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    Recession Forces Women To Spend More Money

    By Margarita Nahapetyan

    Women during financial crisis are inclined to do more shopping and spend more money in order to rid themselves of depression associated with recession, suggest the findings of a new survey by British psychologists. The experts say that the recession could force more women to overspend or raise their risk of developing mental illness.

    A survey, carried out by Karen Pine, Professor from the University of Hertfordshire and the author of Sheconomics, revealed that 79 per cent of women reported that they would go on a spending spree in order to cheer themselves up. Out of the 700 women who took part in the survey, 4 out of 10 (40 per cent) said that it was 'depression', and 6 out of 10 (60 per cent) named 'feeling a little bit low', to be the main reason for them to throw some cash on the clothes that they do not really need and spend extra money on.

    Almost 50 per cent of the British ladies admitted that recession made them feel scared or even terrified, while 45 per cent said that their financial situation had taken a serious hit because of the recession and crisis in the economy. The survey also found that the three quarters of the women have already considered cutting back on spending money in the nearest future. But the overwhelming majority expressed the opinion that shopping has the power to make them feel much better.

    Professor Pine and her colleagues came to the conclusion that some women use shopping in order regulate their emotions and keep them under control, they use it as a way of dealing with negative feelings or dissatisfaction with life. The experts said that this ability to be in control of one's emotions is critical for mental and physical well-being and human beings adopt a variety of possibilities of doing so, such as using drugs and alcohol, for example. Shopping appears to be one of these methods that has increasingly been adopted by many women. So worrying about finances could, no matter how paradoxically it may sound, lead women to spend more.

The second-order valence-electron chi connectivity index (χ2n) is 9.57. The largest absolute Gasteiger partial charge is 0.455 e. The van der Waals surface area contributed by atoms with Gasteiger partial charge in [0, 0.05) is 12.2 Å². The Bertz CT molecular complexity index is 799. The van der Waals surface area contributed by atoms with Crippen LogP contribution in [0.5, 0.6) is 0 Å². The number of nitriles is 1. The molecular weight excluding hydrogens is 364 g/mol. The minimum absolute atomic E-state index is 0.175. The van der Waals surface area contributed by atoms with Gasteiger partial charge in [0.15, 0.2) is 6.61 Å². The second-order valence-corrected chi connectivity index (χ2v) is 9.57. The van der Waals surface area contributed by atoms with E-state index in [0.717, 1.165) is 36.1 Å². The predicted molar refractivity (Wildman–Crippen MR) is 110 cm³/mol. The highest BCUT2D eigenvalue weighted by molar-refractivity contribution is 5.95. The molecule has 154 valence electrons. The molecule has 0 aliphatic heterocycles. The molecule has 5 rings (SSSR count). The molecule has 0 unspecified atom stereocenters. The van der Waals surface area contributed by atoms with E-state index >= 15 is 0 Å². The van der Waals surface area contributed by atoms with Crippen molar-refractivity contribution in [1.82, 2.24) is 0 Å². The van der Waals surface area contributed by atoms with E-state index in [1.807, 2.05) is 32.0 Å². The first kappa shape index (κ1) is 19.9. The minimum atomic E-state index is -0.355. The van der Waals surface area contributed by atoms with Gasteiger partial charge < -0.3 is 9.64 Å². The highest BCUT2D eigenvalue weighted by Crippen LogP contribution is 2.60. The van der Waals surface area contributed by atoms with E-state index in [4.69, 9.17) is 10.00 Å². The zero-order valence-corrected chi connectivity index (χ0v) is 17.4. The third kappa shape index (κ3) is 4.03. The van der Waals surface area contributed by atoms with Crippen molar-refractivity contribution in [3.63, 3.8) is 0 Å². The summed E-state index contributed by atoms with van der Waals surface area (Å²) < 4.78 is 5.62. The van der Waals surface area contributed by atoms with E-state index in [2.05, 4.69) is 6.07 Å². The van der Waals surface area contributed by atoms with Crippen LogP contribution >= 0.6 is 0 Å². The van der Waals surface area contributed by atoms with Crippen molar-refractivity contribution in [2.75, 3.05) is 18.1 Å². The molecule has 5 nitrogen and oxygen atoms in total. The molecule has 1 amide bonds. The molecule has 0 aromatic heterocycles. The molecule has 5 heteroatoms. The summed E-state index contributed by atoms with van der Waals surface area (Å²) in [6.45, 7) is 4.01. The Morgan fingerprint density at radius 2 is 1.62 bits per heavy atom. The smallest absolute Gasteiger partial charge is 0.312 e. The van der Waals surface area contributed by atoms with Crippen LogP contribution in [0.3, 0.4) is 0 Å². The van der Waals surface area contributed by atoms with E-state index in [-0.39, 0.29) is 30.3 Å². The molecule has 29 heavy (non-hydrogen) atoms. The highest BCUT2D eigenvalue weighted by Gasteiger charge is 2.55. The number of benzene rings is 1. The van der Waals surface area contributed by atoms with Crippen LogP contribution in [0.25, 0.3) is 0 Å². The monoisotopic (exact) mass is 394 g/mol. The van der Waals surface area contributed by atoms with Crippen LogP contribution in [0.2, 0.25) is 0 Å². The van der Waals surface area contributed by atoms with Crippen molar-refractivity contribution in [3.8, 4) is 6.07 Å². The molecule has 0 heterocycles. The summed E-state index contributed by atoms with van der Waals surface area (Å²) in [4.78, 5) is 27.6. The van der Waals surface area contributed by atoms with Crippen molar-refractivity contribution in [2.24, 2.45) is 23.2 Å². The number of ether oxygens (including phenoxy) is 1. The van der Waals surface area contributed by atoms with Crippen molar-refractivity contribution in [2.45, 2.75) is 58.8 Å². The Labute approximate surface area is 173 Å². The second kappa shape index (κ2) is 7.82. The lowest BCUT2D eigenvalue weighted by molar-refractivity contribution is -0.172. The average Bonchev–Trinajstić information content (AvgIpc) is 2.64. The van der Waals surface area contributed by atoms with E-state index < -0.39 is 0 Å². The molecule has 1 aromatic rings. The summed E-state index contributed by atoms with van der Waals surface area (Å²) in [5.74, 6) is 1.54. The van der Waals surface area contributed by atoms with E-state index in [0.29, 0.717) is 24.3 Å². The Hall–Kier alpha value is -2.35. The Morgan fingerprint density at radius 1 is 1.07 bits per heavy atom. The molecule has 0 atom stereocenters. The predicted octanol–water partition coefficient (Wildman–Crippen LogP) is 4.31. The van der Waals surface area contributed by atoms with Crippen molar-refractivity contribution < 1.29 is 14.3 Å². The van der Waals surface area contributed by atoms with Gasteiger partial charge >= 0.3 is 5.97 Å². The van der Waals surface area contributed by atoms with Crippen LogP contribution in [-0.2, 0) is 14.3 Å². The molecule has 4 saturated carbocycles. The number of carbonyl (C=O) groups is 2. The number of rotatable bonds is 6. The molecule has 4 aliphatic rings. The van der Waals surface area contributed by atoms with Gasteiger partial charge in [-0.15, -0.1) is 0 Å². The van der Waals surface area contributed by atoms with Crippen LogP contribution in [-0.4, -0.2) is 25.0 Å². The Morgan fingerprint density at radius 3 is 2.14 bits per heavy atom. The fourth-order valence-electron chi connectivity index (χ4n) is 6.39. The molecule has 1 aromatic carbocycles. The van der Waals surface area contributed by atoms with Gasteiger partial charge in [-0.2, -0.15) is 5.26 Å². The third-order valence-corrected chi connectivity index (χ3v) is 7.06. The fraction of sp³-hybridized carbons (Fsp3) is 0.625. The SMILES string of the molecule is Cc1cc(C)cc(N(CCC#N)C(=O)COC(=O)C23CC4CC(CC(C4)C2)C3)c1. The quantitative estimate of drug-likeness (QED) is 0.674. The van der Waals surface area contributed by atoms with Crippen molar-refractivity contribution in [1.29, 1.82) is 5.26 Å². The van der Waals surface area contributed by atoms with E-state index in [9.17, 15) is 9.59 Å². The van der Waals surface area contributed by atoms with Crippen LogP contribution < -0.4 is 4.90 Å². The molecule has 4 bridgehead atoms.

"If shopping is an emotional habit for women they may feel the need to keep spending in spite of the economic downturn," said Professor Pine, and added that what is even worse, if the women have no opportunity or finances to spend, they might be at an increased risk of developing mental health problems, such as anxiety and depression.

    However, not all the women in the survey reported feeling cheered by the shopping experience. One out of 4 surveyors (25 per cent), said that they experienced feelings of regret, guilt or shame after buying something just one week before the survey. And 7 in ten ladies (70 per cent), had big concerns about money during the same period of time.

    The problem of shopping is likely not confined to women. One survey that was carried out in 2006 in the United States, found that 6 per cent of women have it so bad that they are even being called compulsive buyers, but so are 5.5 per cent of gentlemen.

    The findings were released on May 21, 2009.

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